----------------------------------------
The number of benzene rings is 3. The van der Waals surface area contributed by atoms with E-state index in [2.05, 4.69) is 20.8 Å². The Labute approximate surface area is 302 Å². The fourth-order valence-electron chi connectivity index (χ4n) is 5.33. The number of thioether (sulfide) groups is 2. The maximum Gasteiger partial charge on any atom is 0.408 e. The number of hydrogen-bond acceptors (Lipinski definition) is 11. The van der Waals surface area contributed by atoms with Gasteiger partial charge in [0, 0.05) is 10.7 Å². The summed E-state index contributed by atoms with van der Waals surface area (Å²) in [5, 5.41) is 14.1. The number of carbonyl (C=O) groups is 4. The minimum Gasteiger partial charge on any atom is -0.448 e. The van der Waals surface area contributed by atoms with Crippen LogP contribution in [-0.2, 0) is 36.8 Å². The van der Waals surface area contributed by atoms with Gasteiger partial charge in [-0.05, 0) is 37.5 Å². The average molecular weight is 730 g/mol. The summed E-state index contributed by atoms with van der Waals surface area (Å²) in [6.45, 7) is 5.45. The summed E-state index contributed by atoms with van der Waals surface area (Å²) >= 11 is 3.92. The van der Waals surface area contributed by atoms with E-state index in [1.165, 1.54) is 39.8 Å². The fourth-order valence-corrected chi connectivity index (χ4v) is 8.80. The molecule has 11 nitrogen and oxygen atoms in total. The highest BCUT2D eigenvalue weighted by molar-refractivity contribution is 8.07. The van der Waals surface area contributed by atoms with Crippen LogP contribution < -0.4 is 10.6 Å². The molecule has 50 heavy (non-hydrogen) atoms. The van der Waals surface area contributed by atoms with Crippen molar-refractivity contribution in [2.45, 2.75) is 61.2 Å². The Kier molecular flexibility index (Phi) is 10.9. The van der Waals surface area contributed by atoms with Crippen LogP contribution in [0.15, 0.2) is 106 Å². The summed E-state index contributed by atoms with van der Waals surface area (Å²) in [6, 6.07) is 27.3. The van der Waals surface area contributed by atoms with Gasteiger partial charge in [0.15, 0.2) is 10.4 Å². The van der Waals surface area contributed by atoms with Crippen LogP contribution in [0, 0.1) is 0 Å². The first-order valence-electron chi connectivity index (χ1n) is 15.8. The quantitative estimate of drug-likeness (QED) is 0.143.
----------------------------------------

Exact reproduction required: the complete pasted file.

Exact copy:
The number of benzene rings is 3. The van der Waals surface area contributed by atoms with E-state index in [2.05, 4.69) is 20.8 Å². The Labute approximate surface area is 302 Å². The fourth-order valence-electron chi connectivity index (χ4n) is 5.33. The number of thioether (sulfide) groups is 2. The maximum Gasteiger partial charge on any atom is 0.408 e. The number of hydrogen-bond acceptors (Lipinski definition) is 11. The van der Waals surface area contributed by atoms with Gasteiger partial charge in [0, 0.05) is 10.7 Å². The summed E-state index contributed by atoms with van der Waals surface area (Å²) in [5, 5.41) is 14.1. The number of carbonyl (C=O) groups is 4. The minimum Gasteiger partial charge on any atom is -0.448 e. The van der Waals surface area contributed by atoms with Crippen LogP contribution in [-0.2, 0) is 36.8 Å². The van der Waals surface area contributed by atoms with Gasteiger partial charge in [-0.05, 0) is 37.5 Å². The average molecular weight is 730 g/mol. The summed E-state index contributed by atoms with van der Waals surface area (Å²) in [6.45, 7) is 5.45. The summed E-state index contributed by atoms with van der Waals surface area (Å²) >= 11 is 3.92. The van der Waals surface area contributed by atoms with E-state index in [1.165, 1.54) is 39.8 Å². The fourth-order valence-corrected chi connectivity index (χ4v) is 8.80. The molecule has 11 nitrogen and oxygen atoms in total. The highest BCUT2D eigenvalue weighted by molar-refractivity contribution is 8.07. The van der Waals surface area contributed by atoms with Crippen LogP contribution < -0.4 is 10.6 Å². The molecule has 50 heavy (non-hydrogen) atoms. The van der Waals surface area contributed by atoms with Crippen molar-refractivity contribution in [2.45, 2.75) is 61.2 Å². The Kier molecular flexibility index (Phi) is 10.9. The van der Waals surface area contributed by atoms with Crippen LogP contribution in [0.15, 0.2) is 106 Å². The summed E-state index contributed by atoms with van der Waals surface area (Å²) in [6, 6.07) is 27.3. The van der Waals surface area contributed by atoms with Gasteiger partial charge in [0.15, 0.2) is 10.4 Å². The van der Waals surface area contributed by atoms with Crippen LogP contribution in [0, 0.1) is 0 Å². The first-order valence-electron chi connectivity index (χ1n) is 15.8. The quantitative estimate of drug-likeness (QED) is 0.143.